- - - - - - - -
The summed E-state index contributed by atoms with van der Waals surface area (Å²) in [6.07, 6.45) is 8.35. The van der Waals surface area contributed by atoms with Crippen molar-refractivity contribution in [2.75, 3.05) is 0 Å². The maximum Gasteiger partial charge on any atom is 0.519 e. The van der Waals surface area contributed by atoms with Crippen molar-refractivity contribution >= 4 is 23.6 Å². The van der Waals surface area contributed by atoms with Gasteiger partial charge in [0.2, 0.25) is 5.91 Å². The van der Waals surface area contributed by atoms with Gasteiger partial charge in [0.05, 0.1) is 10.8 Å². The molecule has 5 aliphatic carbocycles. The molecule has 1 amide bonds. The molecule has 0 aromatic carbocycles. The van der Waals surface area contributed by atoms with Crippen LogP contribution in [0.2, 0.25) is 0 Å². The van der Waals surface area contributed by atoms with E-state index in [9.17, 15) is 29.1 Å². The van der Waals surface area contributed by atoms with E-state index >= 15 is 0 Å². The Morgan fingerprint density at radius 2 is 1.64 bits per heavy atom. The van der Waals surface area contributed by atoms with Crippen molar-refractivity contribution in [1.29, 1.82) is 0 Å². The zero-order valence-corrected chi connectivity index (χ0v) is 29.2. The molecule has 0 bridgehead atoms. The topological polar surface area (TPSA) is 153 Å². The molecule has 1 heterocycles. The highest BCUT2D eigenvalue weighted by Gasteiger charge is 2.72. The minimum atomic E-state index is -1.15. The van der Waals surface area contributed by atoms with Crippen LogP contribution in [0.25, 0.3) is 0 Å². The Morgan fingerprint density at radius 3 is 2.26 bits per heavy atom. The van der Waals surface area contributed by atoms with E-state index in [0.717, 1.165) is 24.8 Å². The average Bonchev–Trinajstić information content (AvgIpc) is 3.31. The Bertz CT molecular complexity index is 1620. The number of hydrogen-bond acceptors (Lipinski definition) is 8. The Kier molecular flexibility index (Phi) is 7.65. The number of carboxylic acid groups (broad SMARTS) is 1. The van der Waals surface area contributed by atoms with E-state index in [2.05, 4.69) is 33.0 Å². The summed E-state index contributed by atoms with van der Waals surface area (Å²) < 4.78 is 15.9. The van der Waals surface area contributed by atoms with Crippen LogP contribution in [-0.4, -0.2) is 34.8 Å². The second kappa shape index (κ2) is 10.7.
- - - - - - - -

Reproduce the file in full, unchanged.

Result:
The summed E-state index contributed by atoms with van der Waals surface area (Å²) in [6.07, 6.45) is 8.35. The van der Waals surface area contributed by atoms with Crippen molar-refractivity contribution in [2.75, 3.05) is 0 Å². The maximum Gasteiger partial charge on any atom is 0.519 e. The van der Waals surface area contributed by atoms with Crippen molar-refractivity contribution >= 4 is 23.6 Å². The van der Waals surface area contributed by atoms with Gasteiger partial charge in [0.2, 0.25) is 5.91 Å². The van der Waals surface area contributed by atoms with Gasteiger partial charge in [0.05, 0.1) is 10.8 Å². The molecule has 5 aliphatic carbocycles. The molecule has 1 amide bonds. The molecule has 0 aromatic carbocycles. The van der Waals surface area contributed by atoms with Crippen LogP contribution in [0.2, 0.25) is 0 Å². The van der Waals surface area contributed by atoms with E-state index in [9.17, 15) is 29.1 Å². The van der Waals surface area contributed by atoms with E-state index >= 15 is 0 Å². The Morgan fingerprint density at radius 2 is 1.64 bits per heavy atom. The van der Waals surface area contributed by atoms with Crippen molar-refractivity contribution in [1.29, 1.82) is 0 Å². The zero-order valence-corrected chi connectivity index (χ0v) is 29.2. The molecule has 0 bridgehead atoms. The topological polar surface area (TPSA) is 153 Å². The molecule has 1 heterocycles. The highest BCUT2D eigenvalue weighted by Gasteiger charge is 2.72. The minimum atomic E-state index is -1.15. The van der Waals surface area contributed by atoms with Crippen LogP contribution in [0.25, 0.3) is 0 Å². The Morgan fingerprint density at radius 3 is 2.26 bits per heavy atom. The van der Waals surface area contributed by atoms with E-state index in [0.717, 1.165) is 24.8 Å². The average Bonchev–Trinajstić information content (AvgIpc) is 3.31. The Bertz CT molecular complexity index is 1620. The number of hydrogen-bond acceptors (Lipinski definition) is 8. The Kier molecular flexibility index (Phi) is 7.65. The number of carboxylic acid groups (broad SMARTS) is 1. The van der Waals surface area contributed by atoms with E-state index in [2.05, 4.69) is 33.0 Å². The summed E-state index contributed by atoms with van der Waals surface area (Å²) < 4.78 is 15.9. The van der Waals surface area contributed by atoms with Crippen LogP contribution in [-0.4, -0.2) is 34.8 Å². The second kappa shape index (κ2) is 10.7.